We want separate containers of the following herbs: Chive, Winter Savory, Thyme, Hyssop, Agastache, Oregano and Horseradish (if you are going to grow potatoes). They are tough and can survive outdoors in the winter with a minimal amount of protection such as storing them against a warm wall and covering them with a little straw or a floating row cover. Plan to put these in 2-gallon containers (Horseradish in a 5-7 gallon container). If over the years you don’t want them to be continually advanced into bigger and bigger pots, in early spring you can slide them out of their pots, prune off 25% of their roots, add some new soil in the bottom of the same pot and replant them.

 The same thing can be done with tender perennials that do not tolerate the cold but you want to save them for next year. They can be stored in your home or garage over winter where they can rest. This should be an area that is very cool but never freezes. Allowing them to rest means less light too but they do need some. For example, in an otherwise dark garage put some lights on a 10-12 hour timer setting and let the plants rest beneath them. Be sure to reduce the watering as well. Dormant plants will rot if over-watered.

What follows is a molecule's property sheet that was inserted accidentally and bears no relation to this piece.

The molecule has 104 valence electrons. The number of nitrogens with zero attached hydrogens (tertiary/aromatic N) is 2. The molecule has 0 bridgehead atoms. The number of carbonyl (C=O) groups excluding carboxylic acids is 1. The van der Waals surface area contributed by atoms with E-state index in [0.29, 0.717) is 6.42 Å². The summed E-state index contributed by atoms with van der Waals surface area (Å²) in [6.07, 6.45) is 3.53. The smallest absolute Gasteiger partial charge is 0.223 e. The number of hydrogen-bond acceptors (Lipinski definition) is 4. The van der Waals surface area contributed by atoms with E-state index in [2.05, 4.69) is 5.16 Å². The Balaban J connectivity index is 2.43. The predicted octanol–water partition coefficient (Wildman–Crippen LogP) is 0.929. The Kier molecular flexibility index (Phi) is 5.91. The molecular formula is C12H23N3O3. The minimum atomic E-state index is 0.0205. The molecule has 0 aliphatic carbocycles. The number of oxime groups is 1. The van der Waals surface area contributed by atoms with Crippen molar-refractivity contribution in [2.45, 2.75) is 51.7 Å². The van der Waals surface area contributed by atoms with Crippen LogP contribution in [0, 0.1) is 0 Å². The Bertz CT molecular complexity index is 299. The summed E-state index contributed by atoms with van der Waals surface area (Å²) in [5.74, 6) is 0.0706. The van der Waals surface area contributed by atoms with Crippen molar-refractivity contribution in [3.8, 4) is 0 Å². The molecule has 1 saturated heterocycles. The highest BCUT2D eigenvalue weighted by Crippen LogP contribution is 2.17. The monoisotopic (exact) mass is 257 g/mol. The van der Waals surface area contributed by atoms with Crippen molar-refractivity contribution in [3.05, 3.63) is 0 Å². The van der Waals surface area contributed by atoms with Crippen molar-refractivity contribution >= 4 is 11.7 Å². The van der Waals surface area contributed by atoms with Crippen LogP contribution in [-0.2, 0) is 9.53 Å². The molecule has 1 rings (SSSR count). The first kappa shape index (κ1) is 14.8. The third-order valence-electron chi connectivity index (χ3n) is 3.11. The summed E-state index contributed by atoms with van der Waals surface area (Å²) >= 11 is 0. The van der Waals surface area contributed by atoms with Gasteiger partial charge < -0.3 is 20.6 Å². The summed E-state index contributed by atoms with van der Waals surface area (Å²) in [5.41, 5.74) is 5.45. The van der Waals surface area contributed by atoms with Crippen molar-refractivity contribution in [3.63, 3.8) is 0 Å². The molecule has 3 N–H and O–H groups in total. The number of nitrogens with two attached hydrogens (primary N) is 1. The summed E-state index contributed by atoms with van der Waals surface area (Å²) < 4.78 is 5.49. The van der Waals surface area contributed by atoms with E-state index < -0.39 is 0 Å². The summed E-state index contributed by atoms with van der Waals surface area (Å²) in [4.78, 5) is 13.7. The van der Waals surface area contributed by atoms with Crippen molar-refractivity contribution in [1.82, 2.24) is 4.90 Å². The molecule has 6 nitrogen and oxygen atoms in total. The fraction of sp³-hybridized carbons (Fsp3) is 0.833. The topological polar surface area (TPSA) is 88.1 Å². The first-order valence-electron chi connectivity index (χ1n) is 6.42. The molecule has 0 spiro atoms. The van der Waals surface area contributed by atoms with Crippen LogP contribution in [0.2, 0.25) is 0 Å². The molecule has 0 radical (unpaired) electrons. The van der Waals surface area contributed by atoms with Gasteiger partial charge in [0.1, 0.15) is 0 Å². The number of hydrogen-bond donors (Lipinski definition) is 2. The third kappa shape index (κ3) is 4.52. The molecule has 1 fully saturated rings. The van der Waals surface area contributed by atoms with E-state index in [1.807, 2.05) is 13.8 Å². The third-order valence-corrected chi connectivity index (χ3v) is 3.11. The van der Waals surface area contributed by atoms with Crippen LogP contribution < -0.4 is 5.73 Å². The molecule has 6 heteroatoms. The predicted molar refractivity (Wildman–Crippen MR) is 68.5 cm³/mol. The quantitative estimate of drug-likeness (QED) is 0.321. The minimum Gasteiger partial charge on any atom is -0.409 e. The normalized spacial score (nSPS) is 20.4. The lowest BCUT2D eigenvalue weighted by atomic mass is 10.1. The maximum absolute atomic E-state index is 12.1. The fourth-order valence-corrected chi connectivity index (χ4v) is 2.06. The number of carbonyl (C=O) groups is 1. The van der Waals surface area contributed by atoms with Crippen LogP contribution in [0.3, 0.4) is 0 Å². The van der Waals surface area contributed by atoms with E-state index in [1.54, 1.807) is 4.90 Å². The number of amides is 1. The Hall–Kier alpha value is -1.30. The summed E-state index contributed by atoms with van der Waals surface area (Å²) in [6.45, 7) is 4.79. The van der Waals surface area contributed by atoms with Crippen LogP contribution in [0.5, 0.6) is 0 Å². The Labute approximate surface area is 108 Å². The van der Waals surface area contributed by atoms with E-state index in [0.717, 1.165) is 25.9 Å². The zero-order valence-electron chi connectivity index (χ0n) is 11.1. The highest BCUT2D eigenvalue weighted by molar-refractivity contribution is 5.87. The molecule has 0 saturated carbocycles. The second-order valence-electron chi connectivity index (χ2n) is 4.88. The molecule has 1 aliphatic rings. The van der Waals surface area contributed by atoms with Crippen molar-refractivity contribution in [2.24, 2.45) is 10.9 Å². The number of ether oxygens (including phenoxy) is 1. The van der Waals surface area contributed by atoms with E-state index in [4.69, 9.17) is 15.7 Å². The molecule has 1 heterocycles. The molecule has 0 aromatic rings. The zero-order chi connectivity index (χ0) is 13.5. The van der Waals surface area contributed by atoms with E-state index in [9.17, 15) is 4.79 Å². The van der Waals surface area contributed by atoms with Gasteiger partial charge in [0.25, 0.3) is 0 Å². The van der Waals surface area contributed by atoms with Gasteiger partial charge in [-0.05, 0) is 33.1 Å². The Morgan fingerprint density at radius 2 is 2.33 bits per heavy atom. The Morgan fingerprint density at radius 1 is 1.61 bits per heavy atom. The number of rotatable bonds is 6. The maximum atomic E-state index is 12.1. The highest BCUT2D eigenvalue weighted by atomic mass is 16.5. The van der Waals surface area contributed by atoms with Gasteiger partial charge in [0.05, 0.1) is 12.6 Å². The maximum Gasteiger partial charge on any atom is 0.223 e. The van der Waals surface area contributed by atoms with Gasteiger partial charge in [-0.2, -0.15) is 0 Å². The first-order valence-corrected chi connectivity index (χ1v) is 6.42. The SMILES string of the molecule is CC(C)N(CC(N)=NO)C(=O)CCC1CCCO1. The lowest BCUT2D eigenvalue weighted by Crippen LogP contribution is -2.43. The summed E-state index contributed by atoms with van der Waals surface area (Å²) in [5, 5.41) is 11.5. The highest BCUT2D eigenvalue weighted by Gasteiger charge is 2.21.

Our hardy varieties of herbs also have tender relatives that are superb culinary delights such as Greek Oregano, French Tarragon among others. First, learn what their climate zones are and what climate zone in which you reside. Plant listings generally include the range of cold tolerance by climate zone. These examples and other varieties such as Rosemary are usually Zone 7 and that is warmer than most of the US. Climate Zone maps can be found in virtually every garden book and catalog as well as online. If you love to cook with these tender varieties consider having two groups of pots where one group remains under 16-hour lights in active growth or outside during summer while the second group is resting. When the first group is brought in for its annual rest the second group is placed under your lights to be harvested fresh throughout winter.